I’m sitting down to compose my first entry with a glass of 2005 BV Rutherford Cabernet close at hand. When I first began cutting my chops in the wine industry, before the release of their acclaimed 1984 vintage, BV offered three Cabs: Beautour, Rutherford and Georges de Latour. The Rutherford was their mid-range offering, produced in large batches, and selling for $7.98. Today, BV has more Cabernet selections than I care to count and the Rutherford—you’re lucky to find it under $35.
Still, it’s nice to launch my wine blog with an old friend by my side. After all, the name Sostevinobile is a bit more than a mouthful, although you’ll find it goes down quite smoothly once you can handle its mellifluous pronunciation. Sostevinobile is my original portmanteau, a fusion of the Italian word sostenere, vino, and nobile—respectively, to sustain, wine and nobile (as in noble grapes). It’s also the working name for my latest venture, a rather expansive wine bar opening later this year with an exclusive focus on wines from California, Oregon and Washington.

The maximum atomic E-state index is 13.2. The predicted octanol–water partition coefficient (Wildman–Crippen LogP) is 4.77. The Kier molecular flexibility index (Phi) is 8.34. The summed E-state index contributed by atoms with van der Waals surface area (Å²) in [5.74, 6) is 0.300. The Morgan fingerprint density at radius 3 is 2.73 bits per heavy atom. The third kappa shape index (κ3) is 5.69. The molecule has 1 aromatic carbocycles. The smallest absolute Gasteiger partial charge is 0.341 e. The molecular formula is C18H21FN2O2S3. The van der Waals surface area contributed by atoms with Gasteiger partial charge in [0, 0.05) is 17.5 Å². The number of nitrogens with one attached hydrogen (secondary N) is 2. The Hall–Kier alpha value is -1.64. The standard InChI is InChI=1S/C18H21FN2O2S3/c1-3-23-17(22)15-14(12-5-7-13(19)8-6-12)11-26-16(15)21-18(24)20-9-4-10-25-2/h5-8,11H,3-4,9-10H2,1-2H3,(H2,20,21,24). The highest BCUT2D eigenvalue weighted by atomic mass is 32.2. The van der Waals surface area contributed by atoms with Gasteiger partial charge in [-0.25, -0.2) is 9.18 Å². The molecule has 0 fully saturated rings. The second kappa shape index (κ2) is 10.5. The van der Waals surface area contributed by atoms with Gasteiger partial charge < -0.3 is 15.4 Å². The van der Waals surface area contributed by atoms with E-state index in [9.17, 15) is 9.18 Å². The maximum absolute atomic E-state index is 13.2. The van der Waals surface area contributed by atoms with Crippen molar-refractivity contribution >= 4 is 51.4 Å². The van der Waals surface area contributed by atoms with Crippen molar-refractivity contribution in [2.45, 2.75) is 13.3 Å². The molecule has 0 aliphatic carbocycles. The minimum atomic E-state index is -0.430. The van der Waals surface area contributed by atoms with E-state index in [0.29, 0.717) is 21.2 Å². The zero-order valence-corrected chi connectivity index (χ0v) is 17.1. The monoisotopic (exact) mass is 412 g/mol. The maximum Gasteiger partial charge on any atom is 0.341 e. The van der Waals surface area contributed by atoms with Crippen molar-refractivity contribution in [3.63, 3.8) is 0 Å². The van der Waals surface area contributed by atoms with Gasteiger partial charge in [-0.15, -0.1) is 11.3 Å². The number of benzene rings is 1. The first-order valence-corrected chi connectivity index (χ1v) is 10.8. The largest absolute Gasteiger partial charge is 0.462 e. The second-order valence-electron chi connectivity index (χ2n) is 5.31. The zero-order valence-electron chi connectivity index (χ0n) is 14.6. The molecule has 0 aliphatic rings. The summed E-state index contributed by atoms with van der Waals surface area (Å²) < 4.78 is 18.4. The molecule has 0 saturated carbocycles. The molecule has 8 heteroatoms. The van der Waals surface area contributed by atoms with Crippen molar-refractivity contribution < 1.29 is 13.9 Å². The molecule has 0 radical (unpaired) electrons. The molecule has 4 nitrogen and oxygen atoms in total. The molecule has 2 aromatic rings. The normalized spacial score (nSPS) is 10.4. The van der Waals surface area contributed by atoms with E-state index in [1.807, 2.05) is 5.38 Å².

I should clarify that and note that we will only be serving sustainable wines from the West Coast, although that will narrow our selection to around a mere 98% of the wines produced here. The irony, though, is that virtually every restaurant these days boasts a menu culled from local, sustainable ingredients: produce, meat, fish, cheese, bread, etc., then features a wine list that’s 75% imported wine—or more. Sostevinobile promises to be the first full-service wine bar that addresses this inconsistency.
I’ve been an impassioned proponent of the wine we produce here ever since I migrated West, following my stint in a graduate Creative Writing program somewhere back East. One thing I and Sostevinobile can promise is that there will be no shortage of intriguing variety and excellent quality in all the wines we will be serving.
Let the journey begin here.